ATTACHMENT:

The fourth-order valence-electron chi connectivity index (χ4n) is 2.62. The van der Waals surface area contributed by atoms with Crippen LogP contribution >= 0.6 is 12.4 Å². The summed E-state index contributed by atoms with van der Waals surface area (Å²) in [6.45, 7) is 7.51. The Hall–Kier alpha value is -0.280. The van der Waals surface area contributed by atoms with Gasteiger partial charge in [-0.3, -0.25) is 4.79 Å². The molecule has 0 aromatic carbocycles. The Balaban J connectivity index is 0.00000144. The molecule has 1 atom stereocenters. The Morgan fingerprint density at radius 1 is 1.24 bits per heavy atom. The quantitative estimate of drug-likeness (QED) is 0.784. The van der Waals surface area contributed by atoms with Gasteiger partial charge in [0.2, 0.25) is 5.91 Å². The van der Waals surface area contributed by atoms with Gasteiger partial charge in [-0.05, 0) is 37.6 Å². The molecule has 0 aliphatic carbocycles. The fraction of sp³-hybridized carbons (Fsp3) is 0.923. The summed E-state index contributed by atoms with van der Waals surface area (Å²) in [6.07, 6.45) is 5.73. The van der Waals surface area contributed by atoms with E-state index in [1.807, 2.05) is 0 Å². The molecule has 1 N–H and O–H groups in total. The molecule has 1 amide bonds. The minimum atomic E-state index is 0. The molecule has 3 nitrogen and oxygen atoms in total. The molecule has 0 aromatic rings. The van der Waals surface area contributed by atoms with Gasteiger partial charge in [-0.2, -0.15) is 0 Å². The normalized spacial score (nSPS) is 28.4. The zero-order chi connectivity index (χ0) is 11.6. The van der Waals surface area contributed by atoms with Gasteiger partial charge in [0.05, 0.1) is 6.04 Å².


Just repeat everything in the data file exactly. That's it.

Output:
The fourth-order valence-electron chi connectivity index (χ4n) is 2.62. The van der Waals surface area contributed by atoms with Crippen LogP contribution >= 0.6 is 12.4 Å². The summed E-state index contributed by atoms with van der Waals surface area (Å²) in [6.45, 7) is 7.51. The Hall–Kier alpha value is -0.280. The van der Waals surface area contributed by atoms with Gasteiger partial charge in [-0.3, -0.25) is 4.79 Å². The molecule has 0 aromatic carbocycles. The Balaban J connectivity index is 0.00000144. The molecule has 1 atom stereocenters. The Morgan fingerprint density at radius 1 is 1.24 bits per heavy atom. The quantitative estimate of drug-likeness (QED) is 0.784. The van der Waals surface area contributed by atoms with Gasteiger partial charge in [0.2, 0.25) is 5.91 Å². The van der Waals surface area contributed by atoms with Gasteiger partial charge in [-0.05, 0) is 37.6 Å². The molecule has 0 aliphatic carbocycles. The fraction of sp³-hybridized carbons (Fsp3) is 0.923. The summed E-state index contributed by atoms with van der Waals surface area (Å²) in [6.07, 6.45) is 5.73. The van der Waals surface area contributed by atoms with E-state index in [1.807, 2.05) is 0 Å². The molecule has 1 N–H and O–H groups in total. The molecule has 1 amide bonds. The minimum atomic E-state index is 0. The molecule has 3 nitrogen and oxygen atoms in total. The molecule has 0 aromatic rings. The van der Waals surface area contributed by atoms with Gasteiger partial charge in [-0.2, -0.15) is 0 Å². The normalized spacial score (nSPS) is 28.4. The zero-order chi connectivity index (χ0) is 11.6. The van der Waals surface area contributed by atoms with Gasteiger partial charge in [0.05, 0.1) is 6.04 Å².